Joseph, an experienced criminal defense lawyer and a lifelong resident of the Virgin Islands, was privately retained by Weatherwax. Weatherwax stayed with Joseph in his home during the last few days of pretrial preparation and throughout the trial. Joseph considered it "a very difficult case." (J.A. at 23.) Among other things, he explained to Weatherwax the strategy he intended to use in selecting a jury. That strategy was based in part on the fact that Weatherwax's case had created a racially charged atmosphere in the Virgin Islands because Weatherwax was white, a so-called "Continental," and the victim was black. It was also based on the facts surrounding the victim's death and Weatherwax's anticipated defense. Joseph testified:
Q. [D]id you have a strategy, sir, with regard to selecting a jury?
Q. And what was that strategy?
A. . . . I saw this case as a case in which the facts really were not too much in dispute as compared to the jury that would hear the facts and interpret the facts. For instance, it would be undenied that an unlicensed firearm was involved. It would be undenied that Mr. Weatherwax possessed an unlicensed firearm. It would be undenied that Mr. Weatherwax discharged an unlicensed firearm. It would be undenied that the person who was shot did not have a firearm. And it would be undenied that there would be witnesses who would have conflicting stories as to what danger he presented to Mr. Weatherwax. Therefore, I thought Mr. Weatherwax's perception as to what was happening to him, which is the gist of a self defense case, not what's really happening but whether the person reasonably perceived themselves to be in danger was the gist of this case and we needed jurors who would identify with that situation.
Q. What were you striving to achieve in the composition of the Weatherwax jury?
Q. And were you doing that based upon the profile of certain venire persons?
Q. What were you looking for specifically?
A. I was looking for as many Continentals on the jury as possible.
Q. And for what reason did you do that?
Q. Is that another way of saying you would assume that they identified with the defendant?
A. Absolutely. (J.A. at 23-24, 26-27.)
Joseph further testified that a second objective of his trial strategy was to persuade the jury to convict only on a lesser included offense in the event the evidence of self defense did not produce an acquittal on all counts.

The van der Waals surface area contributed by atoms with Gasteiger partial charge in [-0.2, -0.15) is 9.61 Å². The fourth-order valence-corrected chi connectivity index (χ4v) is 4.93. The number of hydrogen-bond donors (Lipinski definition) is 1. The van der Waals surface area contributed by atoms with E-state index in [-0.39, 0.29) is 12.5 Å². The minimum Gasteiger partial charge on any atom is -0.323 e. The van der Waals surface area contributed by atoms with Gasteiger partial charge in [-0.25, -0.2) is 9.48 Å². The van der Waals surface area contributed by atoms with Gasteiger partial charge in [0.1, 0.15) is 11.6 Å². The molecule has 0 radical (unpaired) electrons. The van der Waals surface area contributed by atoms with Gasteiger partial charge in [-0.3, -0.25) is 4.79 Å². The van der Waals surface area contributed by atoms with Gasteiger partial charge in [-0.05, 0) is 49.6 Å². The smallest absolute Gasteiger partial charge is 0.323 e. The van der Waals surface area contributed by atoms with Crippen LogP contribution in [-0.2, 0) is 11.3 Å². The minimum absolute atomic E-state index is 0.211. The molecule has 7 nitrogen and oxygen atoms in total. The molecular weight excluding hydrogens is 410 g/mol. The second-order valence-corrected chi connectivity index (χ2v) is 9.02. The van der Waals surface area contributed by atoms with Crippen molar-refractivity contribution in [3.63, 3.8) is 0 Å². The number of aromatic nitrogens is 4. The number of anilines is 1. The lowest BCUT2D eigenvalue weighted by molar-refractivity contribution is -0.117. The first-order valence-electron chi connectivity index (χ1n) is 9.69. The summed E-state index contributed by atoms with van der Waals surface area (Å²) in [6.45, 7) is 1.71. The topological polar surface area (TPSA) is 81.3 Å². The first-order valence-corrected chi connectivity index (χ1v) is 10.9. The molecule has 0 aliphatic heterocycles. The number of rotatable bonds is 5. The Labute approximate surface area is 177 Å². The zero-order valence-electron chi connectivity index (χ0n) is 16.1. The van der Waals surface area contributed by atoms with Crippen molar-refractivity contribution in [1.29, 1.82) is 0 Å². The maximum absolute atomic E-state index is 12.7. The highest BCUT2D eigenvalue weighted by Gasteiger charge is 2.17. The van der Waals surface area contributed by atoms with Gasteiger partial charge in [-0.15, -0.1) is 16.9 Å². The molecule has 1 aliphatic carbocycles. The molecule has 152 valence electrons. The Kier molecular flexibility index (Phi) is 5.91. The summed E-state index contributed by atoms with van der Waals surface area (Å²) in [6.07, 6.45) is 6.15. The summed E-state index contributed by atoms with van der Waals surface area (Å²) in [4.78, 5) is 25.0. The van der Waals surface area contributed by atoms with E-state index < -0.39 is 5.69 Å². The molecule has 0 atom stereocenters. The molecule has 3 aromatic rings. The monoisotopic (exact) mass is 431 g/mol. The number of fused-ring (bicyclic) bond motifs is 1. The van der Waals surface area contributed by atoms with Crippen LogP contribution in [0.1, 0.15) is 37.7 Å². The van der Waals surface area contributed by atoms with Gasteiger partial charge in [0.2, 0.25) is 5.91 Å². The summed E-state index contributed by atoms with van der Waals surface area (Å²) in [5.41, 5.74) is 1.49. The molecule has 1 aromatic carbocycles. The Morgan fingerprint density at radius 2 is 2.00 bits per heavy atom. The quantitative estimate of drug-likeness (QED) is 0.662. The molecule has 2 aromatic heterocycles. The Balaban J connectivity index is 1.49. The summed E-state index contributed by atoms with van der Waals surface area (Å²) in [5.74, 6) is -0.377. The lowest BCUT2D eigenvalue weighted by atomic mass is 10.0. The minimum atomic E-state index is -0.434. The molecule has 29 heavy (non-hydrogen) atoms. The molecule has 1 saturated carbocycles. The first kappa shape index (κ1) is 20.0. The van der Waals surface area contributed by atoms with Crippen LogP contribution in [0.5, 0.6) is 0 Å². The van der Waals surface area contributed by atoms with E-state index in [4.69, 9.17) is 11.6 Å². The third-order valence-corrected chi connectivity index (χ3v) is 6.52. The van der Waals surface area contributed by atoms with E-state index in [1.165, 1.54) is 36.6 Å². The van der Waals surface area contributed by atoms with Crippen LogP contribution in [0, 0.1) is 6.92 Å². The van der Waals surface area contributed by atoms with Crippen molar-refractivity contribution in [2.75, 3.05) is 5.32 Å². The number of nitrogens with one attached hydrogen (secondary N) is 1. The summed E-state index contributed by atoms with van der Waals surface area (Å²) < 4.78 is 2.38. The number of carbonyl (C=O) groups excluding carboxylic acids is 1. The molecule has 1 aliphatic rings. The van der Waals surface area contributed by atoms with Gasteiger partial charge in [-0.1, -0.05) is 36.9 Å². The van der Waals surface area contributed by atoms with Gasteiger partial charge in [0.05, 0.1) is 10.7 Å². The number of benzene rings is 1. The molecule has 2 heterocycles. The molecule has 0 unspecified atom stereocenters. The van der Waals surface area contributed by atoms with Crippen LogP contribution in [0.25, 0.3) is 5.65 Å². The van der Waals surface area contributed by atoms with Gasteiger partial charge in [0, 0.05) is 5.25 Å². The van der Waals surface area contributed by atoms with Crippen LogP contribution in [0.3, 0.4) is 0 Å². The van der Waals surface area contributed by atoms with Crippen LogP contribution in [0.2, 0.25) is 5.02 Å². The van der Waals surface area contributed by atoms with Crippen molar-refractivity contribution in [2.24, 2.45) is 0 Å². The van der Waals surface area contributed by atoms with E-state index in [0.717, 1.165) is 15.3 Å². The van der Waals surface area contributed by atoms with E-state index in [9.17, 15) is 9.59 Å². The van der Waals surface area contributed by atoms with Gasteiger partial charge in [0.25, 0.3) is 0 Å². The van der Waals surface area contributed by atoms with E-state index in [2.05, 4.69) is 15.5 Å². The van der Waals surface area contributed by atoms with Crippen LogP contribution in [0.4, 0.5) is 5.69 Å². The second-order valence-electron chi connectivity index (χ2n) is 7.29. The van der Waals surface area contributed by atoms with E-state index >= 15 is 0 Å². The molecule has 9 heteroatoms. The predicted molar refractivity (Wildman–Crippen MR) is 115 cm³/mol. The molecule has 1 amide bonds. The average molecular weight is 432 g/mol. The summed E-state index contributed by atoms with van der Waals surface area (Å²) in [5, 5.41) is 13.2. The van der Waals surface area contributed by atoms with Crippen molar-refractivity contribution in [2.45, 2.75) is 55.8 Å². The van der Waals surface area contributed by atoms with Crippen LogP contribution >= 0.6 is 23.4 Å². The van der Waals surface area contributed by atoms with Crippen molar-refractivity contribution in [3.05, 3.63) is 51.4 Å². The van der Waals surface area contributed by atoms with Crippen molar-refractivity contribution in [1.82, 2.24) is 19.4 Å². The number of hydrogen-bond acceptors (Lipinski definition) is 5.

The jury ultimately selected to hear Weatherwax's case consisted of three white and nine black jurors. It was the largest number of Continentals Joseph had ever seen on a Virgin Islands jury and he was "ecstatic." (J.A. at 28.)
On numerous occasions during the trial, the trial judge admonished the jury to avoid reading articles about the trial in the newspaper. He did not, however, instruct them not to read a newspaper.
On the morning of the last day of the trial, after Weatherwax had finished his testimony and just as the prosecution was about to call its rebuttal witnesses, Weatherwax's sister, Sally Lay, and his brother-in-law, William Lay, observed a juror walk from the jury room into the court room with a local newspaper under his arm. They did not observe him reading the newspaper and, accordingly, did not know what portion of the paper the juror had been exposed to. Mr. and Mrs. Lay advised Weatherwax and a bailiff of their observation. The bailiff took no action but advised them to speak to their lawyer.
The Lays, Weatherwax, and several other members of his family took the bailiff's advice and informed Joseph about the newspaper as he was entering the door of the courtroom. A conversation ensued. Weatherwax expressed the view that it was "not right" for the juror to have a newspaper and he as well as his relatives asked Joseph to do something about it. (J.A. at 64.) Mrs. Lay described the conversation and Joseph's response in the following terms:
Q. You didn't ask anything -- all I'm asking you, ma'am, is you didn't ask him to do anything specific. You just asked him to do something about it?
A. We asked him to do something about it, file a motion or something and he said he would file a motion for a mistrial tomorrow.
Q. And that's not all he said, did he? He said something else didn't he?
A. He said that he -- well, he said a lot of things during the course of the conversation.
Q. As specifically as you can recall, Mrs. Lay, I would like for you to tell the Court everything that Mr. Joseph said.
A. He said that the jury [sic] with the newspaper is a white man. He would help Billy's case. He was on our side. Leave it alone. He would ...